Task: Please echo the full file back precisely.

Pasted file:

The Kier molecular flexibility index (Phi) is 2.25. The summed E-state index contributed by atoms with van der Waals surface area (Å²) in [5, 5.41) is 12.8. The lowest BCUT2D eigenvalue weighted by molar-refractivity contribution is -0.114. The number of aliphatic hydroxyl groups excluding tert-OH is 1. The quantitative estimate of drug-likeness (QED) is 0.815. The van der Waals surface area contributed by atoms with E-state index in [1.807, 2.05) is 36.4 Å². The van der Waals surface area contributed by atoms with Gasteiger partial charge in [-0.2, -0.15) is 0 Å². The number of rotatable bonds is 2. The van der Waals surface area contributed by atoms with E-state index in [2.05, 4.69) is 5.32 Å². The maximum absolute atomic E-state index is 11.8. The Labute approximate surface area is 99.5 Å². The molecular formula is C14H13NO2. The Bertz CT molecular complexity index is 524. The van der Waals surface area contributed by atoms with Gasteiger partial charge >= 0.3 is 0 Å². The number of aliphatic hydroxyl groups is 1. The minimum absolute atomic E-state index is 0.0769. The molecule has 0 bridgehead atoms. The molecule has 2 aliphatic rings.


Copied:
The Kier molecular flexibility index (Phi) is 2.25. The summed E-state index contributed by atoms with van der Waals surface area (Å²) in [5, 5.41) is 12.8. The lowest BCUT2D eigenvalue weighted by molar-refractivity contribution is -0.114. The number of aliphatic hydroxyl groups excluding tert-OH is 1. The quantitative estimate of drug-likeness (QED) is 0.815. The van der Waals surface area contributed by atoms with E-state index in [1.807, 2.05) is 36.4 Å². The van der Waals surface area contributed by atoms with Gasteiger partial charge in [-0.2, -0.15) is 0 Å². The number of rotatable bonds is 2. The van der Waals surface area contributed by atoms with E-state index in [2.05, 4.69) is 5.32 Å². The maximum absolute atomic E-state index is 11.8. The Labute approximate surface area is 99.5 Å². The molecular formula is C14H13NO2. The Bertz CT molecular complexity index is 524. The van der Waals surface area contributed by atoms with Gasteiger partial charge >= 0.3 is 0 Å². The number of aliphatic hydroxyl groups is 1. The minimum absolute atomic E-state index is 0.0769. The molecule has 0 bridgehead atoms. The molecule has 2 aliphatic rings.